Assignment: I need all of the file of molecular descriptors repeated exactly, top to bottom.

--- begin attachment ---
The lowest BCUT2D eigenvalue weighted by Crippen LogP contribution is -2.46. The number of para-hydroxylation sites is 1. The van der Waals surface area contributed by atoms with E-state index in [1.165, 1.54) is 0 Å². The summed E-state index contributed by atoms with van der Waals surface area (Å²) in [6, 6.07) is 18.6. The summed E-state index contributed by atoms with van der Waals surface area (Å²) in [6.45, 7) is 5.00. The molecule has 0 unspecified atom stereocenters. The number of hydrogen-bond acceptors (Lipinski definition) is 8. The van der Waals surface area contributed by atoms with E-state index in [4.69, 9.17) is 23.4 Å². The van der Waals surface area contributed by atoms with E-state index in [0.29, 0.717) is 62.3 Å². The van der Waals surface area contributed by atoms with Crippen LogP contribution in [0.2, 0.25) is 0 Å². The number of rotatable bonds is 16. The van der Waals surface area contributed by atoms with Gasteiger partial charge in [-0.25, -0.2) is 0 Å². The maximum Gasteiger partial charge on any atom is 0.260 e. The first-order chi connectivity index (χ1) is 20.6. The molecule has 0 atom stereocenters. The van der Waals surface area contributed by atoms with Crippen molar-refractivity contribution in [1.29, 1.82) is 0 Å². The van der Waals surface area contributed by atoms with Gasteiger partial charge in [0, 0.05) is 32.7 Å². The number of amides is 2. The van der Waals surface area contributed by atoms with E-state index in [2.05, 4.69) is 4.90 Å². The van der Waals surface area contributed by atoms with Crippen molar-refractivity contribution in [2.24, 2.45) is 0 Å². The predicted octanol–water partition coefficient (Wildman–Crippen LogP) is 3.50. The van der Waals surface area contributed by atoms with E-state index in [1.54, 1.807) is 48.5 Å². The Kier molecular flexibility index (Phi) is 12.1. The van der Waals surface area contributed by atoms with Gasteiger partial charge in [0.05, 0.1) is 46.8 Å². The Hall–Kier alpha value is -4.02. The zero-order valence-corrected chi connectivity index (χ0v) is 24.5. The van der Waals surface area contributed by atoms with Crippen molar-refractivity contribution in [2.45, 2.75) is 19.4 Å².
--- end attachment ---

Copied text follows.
The lowest BCUT2D eigenvalue weighted by Crippen LogP contribution is -2.46. The number of para-hydroxylation sites is 1. The van der Waals surface area contributed by atoms with E-state index in [1.165, 1.54) is 0 Å². The summed E-state index contributed by atoms with van der Waals surface area (Å²) in [6, 6.07) is 18.6. The summed E-state index contributed by atoms with van der Waals surface area (Å²) in [6.45, 7) is 5.00. The molecule has 0 unspecified atom stereocenters. The number of hydrogen-bond acceptors (Lipinski definition) is 8. The van der Waals surface area contributed by atoms with E-state index in [4.69, 9.17) is 23.4 Å². The van der Waals surface area contributed by atoms with E-state index in [0.29, 0.717) is 62.3 Å². The van der Waals surface area contributed by atoms with Crippen LogP contribution in [0.2, 0.25) is 0 Å². The number of rotatable bonds is 16. The van der Waals surface area contributed by atoms with Gasteiger partial charge in [-0.25, -0.2) is 0 Å². The maximum Gasteiger partial charge on any atom is 0.260 e. The first-order chi connectivity index (χ1) is 20.6. The molecule has 0 atom stereocenters. The van der Waals surface area contributed by atoms with Crippen molar-refractivity contribution in [1.29, 1.82) is 0 Å². The van der Waals surface area contributed by atoms with Gasteiger partial charge in [0, 0.05) is 32.7 Å². The number of amides is 2. The van der Waals surface area contributed by atoms with E-state index in [2.05, 4.69) is 4.90 Å². The van der Waals surface area contributed by atoms with Crippen molar-refractivity contribution in [2.24, 2.45) is 0 Å². The predicted octanol–water partition coefficient (Wildman–Crippen LogP) is 3.50. The van der Waals surface area contributed by atoms with E-state index in [1.54, 1.807) is 48.5 Å². The Kier molecular flexibility index (Phi) is 12.1. The van der Waals surface area contributed by atoms with Gasteiger partial charge in [0.05, 0.1) is 46.8 Å². The Hall–Kier alpha value is -4.02. The zero-order valence-corrected chi connectivity index (χ0v) is 24.5. The van der Waals surface area contributed by atoms with Crippen molar-refractivity contribution in [2.45, 2.75) is 19.4 Å².